According to the Healthy Aging Partnership, a coalition of more than 40 Puget Sound not-for-profit and public organizations dedicated to the health and well-being of older adults, older adults should keep these tips in mind to help ensure safety and optimum health this winter.

  • Older adults are more susceptible to hypothermia, which occurs when too much heat escapes from the body. It is important to dress warmly and keep dry, but equally important to remember good nutrition. Food provides the fuel we need to keep warm. Hot food and warm drinks are best to warm the body.
  • When going outdoors, remember to dress warmly. Wear layered, loose-fitting clothing and mittens. When possible, wear a hat to protect against heat loss since close to half of all body heat is lost through the head.
  • You can prevent many winter hazards simply by planning ahead. Before winter arrives, check all the windows and doors in your home for cracked or worn sealants. A new application of caulking may be needed; in a pinch, staple a sheet of plastic tarp over really old windows.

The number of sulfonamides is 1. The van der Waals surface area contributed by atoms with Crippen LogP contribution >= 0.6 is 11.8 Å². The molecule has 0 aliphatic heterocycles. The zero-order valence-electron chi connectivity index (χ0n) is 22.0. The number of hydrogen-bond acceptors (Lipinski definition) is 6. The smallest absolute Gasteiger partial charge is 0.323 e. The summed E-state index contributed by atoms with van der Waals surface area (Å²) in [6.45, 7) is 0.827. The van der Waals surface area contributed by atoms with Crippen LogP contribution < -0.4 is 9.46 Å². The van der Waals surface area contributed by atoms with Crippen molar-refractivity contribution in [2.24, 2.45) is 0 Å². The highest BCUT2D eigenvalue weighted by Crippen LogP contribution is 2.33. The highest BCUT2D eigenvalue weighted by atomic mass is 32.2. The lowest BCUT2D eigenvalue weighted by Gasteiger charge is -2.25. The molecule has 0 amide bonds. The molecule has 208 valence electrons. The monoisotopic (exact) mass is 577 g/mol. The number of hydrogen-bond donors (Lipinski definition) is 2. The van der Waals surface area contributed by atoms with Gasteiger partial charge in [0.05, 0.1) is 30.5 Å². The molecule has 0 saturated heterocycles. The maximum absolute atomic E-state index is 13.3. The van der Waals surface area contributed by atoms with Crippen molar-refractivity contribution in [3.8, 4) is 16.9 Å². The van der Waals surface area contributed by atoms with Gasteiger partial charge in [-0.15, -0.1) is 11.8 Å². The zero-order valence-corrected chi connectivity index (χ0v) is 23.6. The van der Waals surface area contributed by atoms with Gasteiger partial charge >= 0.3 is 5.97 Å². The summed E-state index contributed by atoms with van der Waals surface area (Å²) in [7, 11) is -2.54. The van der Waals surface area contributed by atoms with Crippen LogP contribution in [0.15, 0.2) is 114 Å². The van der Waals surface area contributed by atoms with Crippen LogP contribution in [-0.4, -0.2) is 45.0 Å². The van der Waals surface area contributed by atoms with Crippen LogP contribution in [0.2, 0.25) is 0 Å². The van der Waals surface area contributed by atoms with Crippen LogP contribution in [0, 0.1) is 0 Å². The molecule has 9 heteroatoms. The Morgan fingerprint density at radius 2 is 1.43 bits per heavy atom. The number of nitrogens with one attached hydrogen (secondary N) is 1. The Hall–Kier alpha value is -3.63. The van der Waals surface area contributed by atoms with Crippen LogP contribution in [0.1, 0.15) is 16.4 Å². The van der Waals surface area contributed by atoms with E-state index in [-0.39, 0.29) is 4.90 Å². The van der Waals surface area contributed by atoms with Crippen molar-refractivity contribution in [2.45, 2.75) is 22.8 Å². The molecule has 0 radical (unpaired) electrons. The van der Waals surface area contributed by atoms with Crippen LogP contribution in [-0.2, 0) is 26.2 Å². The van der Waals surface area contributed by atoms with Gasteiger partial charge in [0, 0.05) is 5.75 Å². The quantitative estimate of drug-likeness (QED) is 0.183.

• Talk to your electric or gas companies to see if you can be put on a level billing system that averages your energy payments equally over 12 months. This doesn’t save money, but it does help to budget during the heating season and prevent your heat from being shut off.
  • To avoid slips and falls, wear non-skid boots or other shoes with plenty of traction.
  • Cold weather can put extra strain on the heart. When doing winter chores such as shoveling snow, do some warm-up exercises first and take many breaks.
  • To conserve energy, heat only those rooms that you use. Close off the attic, garage, basement, spare bedrooms or storage areas. But don’t overdo your money-saving efforts: keep your thermostat set to at least 65 degrees to prevent hypothermia.
  • Shift energy use from peak to off-peak times. For example, do small things like running your dishwasher after 9 p.m.
  • When using a portable heater, plug the heater directly into an outlet, not to an extension cord. Make sure the outlet and wiring are in good condition. Keep the area around the heater clear of furniture, newspaper or other flammable materials and take special care to avoid tripping over cords.

Article from www.4elders.org